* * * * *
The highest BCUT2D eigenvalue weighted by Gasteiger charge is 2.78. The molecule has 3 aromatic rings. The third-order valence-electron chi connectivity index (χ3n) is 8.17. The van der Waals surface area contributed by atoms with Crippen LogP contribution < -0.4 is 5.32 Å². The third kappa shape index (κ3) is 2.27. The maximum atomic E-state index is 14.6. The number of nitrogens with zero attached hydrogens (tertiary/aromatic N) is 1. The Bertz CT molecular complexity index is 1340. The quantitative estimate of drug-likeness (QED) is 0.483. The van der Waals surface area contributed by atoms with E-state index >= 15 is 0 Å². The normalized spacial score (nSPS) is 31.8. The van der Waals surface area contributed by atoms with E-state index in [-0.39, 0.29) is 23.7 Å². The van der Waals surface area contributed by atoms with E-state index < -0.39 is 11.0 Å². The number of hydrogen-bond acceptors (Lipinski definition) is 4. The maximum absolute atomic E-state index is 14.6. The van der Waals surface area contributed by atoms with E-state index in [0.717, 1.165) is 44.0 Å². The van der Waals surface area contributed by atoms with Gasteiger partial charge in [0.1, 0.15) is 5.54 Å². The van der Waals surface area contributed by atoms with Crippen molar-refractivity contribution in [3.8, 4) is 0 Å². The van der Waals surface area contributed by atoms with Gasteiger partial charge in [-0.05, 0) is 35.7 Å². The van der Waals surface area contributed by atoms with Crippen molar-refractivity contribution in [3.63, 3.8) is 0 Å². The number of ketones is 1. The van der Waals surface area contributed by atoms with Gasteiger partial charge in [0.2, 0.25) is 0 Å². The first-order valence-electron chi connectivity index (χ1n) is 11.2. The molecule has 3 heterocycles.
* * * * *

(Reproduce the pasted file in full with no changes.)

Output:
The highest BCUT2D eigenvalue weighted by Gasteiger charge is 2.78. The molecule has 3 aromatic rings. The third-order valence-electron chi connectivity index (χ3n) is 8.17. The van der Waals surface area contributed by atoms with Crippen LogP contribution < -0.4 is 5.32 Å². The third kappa shape index (κ3) is 2.27. The maximum atomic E-state index is 14.6. The number of nitrogens with zero attached hydrogens (tertiary/aromatic N) is 1. The Bertz CT molecular complexity index is 1340. The quantitative estimate of drug-likeness (QED) is 0.483. The van der Waals surface area contributed by atoms with E-state index >= 15 is 0 Å². The normalized spacial score (nSPS) is 31.8. The van der Waals surface area contributed by atoms with E-state index in [-0.39, 0.29) is 23.7 Å². The van der Waals surface area contributed by atoms with E-state index < -0.39 is 11.0 Å². The number of hydrogen-bond acceptors (Lipinski definition) is 4. The maximum absolute atomic E-state index is 14.6. The van der Waals surface area contributed by atoms with E-state index in [0.717, 1.165) is 44.0 Å². The van der Waals surface area contributed by atoms with Gasteiger partial charge in [0.1, 0.15) is 5.54 Å². The van der Waals surface area contributed by atoms with Crippen molar-refractivity contribution in [3.8, 4) is 0 Å². The van der Waals surface area contributed by atoms with Gasteiger partial charge in [-0.05, 0) is 35.7 Å². The van der Waals surface area contributed by atoms with Crippen molar-refractivity contribution in [3.63, 3.8) is 0 Å². The number of ketones is 1. The van der Waals surface area contributed by atoms with Gasteiger partial charge in [0.2, 0.25) is 0 Å². The first-order valence-electron chi connectivity index (χ1n) is 11.2. The molecule has 3 heterocycles.